It's a a good thing that Congressional Democrats and Republicans late Monday reached a stop-gap funding agreement averting a U.S. Government shutdown, as American voter attitudes toward public policy have worsened.

Regarding the partisan feud that nearly resulted in a U.S. Government default in August and a government shutdown in the spring, most voters want each party to compromise to help solve the nation's problems, according to the latest USA Today/Gallup Poll on the subject.

In all, 72 percent of Americans say it's more important for the parties to compromise or remain neutral, than stick to beliefs; 51 percent said it was more important to compromise.

Among Democrats, 79 percent said it's more important for the parties to compromise or remain neutral, than stick to beliefs; 62 percent said it was more important to compromise.

Among Republicans, 63 percent it's more important for the parties to compromise or remain neutral, than stick to beliefs; however, only 36 percent said it was more important to compromise.

Among Independents, 72 percent said it's more important for the parties to compromise or remain neutral, than stick to beliefs; 52 percent said it was more important to compromise.

Tea Party Voters: Least Likely to Support Compromise

What's more, the Tea Party faction of the Republican Party, a very conservative political faction, was the segment of the political/ideological spectrum that's least likely to favor compromise. In all, 53 percent of Tea Party members said it's more important for the parties to compromise or remain neutral, than stick to beliefs; however, only 31 percent support compromise exclusively. Also, 45 percent said it was more important for the Tea Party's public officials to stick to beliefs.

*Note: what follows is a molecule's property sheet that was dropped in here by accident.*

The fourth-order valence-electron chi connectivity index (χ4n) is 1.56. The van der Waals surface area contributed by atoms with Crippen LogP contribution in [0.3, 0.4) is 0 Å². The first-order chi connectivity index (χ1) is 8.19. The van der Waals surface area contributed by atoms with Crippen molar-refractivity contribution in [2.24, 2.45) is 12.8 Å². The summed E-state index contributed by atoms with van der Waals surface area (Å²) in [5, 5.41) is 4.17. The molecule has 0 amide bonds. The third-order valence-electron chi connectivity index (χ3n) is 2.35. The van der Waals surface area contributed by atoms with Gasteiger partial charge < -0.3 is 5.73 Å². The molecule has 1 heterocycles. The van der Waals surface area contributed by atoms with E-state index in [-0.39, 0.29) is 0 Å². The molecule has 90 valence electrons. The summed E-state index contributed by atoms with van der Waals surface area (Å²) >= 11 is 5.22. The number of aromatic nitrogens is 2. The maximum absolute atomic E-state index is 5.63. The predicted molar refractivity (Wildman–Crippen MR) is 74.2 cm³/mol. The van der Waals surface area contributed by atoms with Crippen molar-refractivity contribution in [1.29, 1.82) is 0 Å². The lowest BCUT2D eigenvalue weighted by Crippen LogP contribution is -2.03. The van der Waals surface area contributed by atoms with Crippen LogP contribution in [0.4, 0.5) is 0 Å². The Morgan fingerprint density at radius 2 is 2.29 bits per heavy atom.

In addition, by ideology, only 36 percent of conservatives said it was important to compromise, whereas a majority of moderates, 52 percent, and liberals, 62 percent, said it was important to compromise.

The USA today/Gallup Poll of 1,004 adults aged 18 and up was conducted Sept. 15 thru 18 and has a margin of error of plus or minus 4 percentage points.

Voting Behavior Analysis: Previous polls have shown that the seemingly continual partisan wrangling and brinkmanship have taken a toll on voter attitudes toward Congress and that deterioration is further confirmed by the public's current view on the public policy process. Most voters, except Tea Party faction members, want the parties to find common ground and compromise in order to address the economic and social problems facing the nation.

Further, historically, when voters disapprove of the way Congress is handling its job, that's been a bad sign for incumbents. In this case, the representation impact will be split -- if voters decide to throw the rascals out because Republicans control the House; Democrats, the Senate. Also, readers should keep in mind that the 2012 election is roughly 14 months away -- a very long time in political terms -- and new issues can emerge to change the American electorate's preferences.